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Poet and writing teacher Carl Winderl discusses his writing disciplines and the inspiration behind his work. After reading and exploring two poems from his recent book The Gospel According . . . to Mary, he describes his ministry work in Kiev, Ukraine. This is part one of two episodes, the second of which is scheduled to go live next month. Host: Josh Seligman
Some links to Carl's poetry
- 'kneeling at the Manger' (The Christian Century)
- The Gospel According . . . to Mary (Finishing Line Press, 2021)
Below are excerpts from today's Forecast about Carl's faith and work. This transcript has been lightly edited for clarity and concision.
No days off
No matter where I go, I write. I write every day, no days off. I'm blessed to be able to do that...What I do, as I've been doing for the last 25, 30 years: the first fruits of my day go to my writing. There's no conflict in my writing between my faith and my art. I feel very blessed, like Michelangelo. We know him as a sculptor, and most of what infused his art was his faith. Everybody knows the David there in the Uffizi Gallery in Florence. What a marvellous piece of sculpture, but it's also an impressive piece of faith at work.
For me, that's what gets me out of bed in the morning. Even when I was a faculty member, I would try to get after-chapel classes or around-lunchtime classes so that I could stay at home and spend the first three or four hours of the day working on my poetry.
My antennae are always up
What really infuses my writing is that every day in my writing, I spend time with a variety of texts. It's a process that I started in graduate school. I didn't want to sit down and read three hours of Henry James, so what I would do is I'd read fifteen minutes of Henry James and then read fifteen minutes of Ernest Hemingway, then I would pick and choose and go back and forth to keep my mind alert.
Basically, my mind is open. I always keep it open when I'm doing my writing in the morning. I have six or seven texts. This morning I woke up at 5:45, came out of bed at about 6, ate a light breakfast, and came into my writing space. I have right before me seven different texts...I always have a book of poetry...I rotate around back and forth and my antennae are always up.
So here I am immersing myself in a variety of texts in dialogue. I have paper in front of me, and when I feel like something's inspiring me, I'll make a note and I'll maybe start a poem, or I'll just keep moving on, and eventually, I'll get an idea from the reservoir that's inside of me.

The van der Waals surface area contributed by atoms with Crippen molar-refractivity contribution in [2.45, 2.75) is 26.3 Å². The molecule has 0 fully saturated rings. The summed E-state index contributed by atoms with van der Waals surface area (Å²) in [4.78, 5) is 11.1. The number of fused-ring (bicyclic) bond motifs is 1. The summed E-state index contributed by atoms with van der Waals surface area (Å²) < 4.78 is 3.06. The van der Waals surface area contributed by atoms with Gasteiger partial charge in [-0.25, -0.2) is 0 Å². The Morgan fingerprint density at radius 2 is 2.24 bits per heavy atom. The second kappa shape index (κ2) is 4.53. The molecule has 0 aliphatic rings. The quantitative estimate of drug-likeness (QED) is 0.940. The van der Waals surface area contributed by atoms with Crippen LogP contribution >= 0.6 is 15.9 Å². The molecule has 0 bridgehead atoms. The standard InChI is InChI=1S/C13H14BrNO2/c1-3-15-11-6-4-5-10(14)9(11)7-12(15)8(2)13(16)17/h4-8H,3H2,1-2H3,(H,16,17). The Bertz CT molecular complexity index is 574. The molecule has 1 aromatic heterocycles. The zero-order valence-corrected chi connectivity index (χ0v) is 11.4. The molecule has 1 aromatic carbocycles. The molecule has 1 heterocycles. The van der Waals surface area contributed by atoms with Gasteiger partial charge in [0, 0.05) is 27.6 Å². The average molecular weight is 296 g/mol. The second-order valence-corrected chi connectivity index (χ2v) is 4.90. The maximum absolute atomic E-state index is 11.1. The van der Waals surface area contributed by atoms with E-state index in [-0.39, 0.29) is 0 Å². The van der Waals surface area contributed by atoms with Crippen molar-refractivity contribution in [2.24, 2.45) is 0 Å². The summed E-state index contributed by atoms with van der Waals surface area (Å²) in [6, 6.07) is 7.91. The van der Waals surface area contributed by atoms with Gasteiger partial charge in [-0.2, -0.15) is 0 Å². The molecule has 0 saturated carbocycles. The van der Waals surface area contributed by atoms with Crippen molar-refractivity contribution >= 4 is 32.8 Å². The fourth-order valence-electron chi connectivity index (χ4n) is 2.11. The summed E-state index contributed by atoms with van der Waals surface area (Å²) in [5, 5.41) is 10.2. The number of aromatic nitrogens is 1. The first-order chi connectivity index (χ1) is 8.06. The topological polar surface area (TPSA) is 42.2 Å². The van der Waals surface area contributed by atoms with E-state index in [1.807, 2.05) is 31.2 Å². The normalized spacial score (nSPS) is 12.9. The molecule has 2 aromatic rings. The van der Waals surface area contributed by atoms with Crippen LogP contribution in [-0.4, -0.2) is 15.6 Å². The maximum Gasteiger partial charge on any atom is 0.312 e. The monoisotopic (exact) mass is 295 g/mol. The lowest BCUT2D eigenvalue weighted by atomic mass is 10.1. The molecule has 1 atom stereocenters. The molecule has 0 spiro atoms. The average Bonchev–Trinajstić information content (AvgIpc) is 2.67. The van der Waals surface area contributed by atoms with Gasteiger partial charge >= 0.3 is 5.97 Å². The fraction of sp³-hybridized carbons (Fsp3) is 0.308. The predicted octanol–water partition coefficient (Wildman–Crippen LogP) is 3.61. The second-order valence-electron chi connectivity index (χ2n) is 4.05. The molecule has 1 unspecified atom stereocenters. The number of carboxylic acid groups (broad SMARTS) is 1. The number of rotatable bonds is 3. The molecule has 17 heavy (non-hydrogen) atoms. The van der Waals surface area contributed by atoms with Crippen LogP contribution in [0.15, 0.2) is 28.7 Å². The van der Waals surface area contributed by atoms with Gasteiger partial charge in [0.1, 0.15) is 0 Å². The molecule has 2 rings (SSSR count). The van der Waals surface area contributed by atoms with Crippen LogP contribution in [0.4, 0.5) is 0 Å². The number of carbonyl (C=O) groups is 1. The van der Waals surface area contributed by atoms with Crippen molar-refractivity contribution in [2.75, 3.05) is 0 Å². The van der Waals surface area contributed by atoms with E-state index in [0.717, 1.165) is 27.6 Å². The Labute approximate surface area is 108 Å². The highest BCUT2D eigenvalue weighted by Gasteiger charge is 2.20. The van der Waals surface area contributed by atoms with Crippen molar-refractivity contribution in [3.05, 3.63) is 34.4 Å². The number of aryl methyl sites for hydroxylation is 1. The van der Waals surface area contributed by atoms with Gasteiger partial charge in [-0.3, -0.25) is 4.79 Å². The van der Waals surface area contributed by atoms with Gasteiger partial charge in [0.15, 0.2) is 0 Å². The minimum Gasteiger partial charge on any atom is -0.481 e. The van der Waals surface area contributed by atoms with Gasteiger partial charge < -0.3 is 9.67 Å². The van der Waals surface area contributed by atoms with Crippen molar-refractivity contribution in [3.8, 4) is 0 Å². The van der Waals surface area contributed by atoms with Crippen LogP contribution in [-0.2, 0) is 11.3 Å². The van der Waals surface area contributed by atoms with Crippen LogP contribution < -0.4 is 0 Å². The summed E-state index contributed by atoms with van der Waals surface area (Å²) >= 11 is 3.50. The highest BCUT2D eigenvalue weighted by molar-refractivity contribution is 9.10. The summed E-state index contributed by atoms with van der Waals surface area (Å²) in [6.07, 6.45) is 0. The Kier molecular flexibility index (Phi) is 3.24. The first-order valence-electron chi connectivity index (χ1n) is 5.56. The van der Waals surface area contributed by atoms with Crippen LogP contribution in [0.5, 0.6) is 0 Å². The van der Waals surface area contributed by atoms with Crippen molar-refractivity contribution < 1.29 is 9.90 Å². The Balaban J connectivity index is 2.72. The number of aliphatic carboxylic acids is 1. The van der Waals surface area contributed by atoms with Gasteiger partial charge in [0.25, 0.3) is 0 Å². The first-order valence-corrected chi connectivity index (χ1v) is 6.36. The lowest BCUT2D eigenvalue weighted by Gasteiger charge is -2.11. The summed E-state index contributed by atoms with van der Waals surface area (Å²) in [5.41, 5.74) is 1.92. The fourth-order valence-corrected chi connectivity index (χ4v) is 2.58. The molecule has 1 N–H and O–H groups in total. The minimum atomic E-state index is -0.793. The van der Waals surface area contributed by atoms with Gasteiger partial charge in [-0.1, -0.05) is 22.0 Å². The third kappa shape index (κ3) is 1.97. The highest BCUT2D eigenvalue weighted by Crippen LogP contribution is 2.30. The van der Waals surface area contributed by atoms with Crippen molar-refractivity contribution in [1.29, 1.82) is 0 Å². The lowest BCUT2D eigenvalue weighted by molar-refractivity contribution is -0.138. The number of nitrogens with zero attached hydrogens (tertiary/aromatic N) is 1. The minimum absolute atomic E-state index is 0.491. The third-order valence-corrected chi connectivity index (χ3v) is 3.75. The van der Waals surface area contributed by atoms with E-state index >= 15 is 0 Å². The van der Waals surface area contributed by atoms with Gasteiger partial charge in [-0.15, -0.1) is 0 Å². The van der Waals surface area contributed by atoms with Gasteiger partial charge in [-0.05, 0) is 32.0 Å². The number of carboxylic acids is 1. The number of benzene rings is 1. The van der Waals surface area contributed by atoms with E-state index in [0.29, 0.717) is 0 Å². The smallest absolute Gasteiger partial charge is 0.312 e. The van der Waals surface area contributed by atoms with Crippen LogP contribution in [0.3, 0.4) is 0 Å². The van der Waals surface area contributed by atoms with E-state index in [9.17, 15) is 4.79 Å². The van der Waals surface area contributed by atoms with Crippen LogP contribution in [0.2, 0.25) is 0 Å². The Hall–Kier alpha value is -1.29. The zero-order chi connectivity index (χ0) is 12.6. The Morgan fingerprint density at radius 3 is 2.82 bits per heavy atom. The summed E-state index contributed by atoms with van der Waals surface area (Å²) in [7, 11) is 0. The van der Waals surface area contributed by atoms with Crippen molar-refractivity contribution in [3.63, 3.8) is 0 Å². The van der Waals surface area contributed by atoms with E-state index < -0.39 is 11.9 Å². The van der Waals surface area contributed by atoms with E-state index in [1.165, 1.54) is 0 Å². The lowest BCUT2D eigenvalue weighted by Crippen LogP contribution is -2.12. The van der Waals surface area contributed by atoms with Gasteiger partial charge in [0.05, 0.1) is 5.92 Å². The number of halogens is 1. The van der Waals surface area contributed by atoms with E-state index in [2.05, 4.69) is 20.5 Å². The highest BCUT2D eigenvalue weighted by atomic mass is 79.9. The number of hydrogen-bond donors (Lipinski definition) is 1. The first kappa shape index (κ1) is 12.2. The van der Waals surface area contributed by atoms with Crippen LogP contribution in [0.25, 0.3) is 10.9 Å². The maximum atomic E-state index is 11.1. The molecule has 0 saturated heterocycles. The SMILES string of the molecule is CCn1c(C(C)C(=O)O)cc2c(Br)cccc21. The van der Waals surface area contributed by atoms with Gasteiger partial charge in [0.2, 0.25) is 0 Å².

I will do this until about noon. I don't have a set agenda, where I have to start three poems. Some mornings, I start three or four, and some mornings I start one. Today I've only done one so far. And then I also spend some time revising, rereading. I call them 'pep rallies'. I read stuff that I've written before to get me enthused so that I'll know, 'Oh, I did that before: I can do that again.'
I feel that if you're a writer, you're always at work. Even when I'm done writing at noon, I've got my antennae up for a film that I see or a conversation or if I'm reading something else. I don't just write from eight to four and then knock off. My subconscious kicks in when I'm sitting down with my wife and I get the thousand-yard stare in my eyes and she's like, 'Okay, I know where he's at right now', and she doesn't bother me.
Hands raised, palms up
I feel like I am totally blessed that every morning I get to figure out a way to spend time with both my devotion, doing my scripture reading, and my avocation, which is to write.
Poetry doesn't pay the postage, but you don't write poetry for the money. You write it because you can't not write it. I'm blessed because at the same time in the morning, I'm having a spiritual experience as well as an aesthetic experience...It's like standing in church with your hands raised, palms up: 'What is it you want to give to me today? I'll take it. I'm just going to be an open vessel for you here.'
Carl Winderl holds a Ph.D. in Creative Writing from New York University and maintains a home in San Diego, California.
Carl's other work on Foreshadow:
At Judas' funeral (Poetry, March 2021)
Josh Seligman is the editor of Foreshadow.
18/6/2021 03:22:33 pm
Tuned into the Forecast expecting it to be breezy in the ears and sunshine for the mind. Unexpectedly we were blown from Michelangelo to Mark Twain. Intruding strangers challenged to use informal balance to create the perfect picture. Can't wait to hear Part II.
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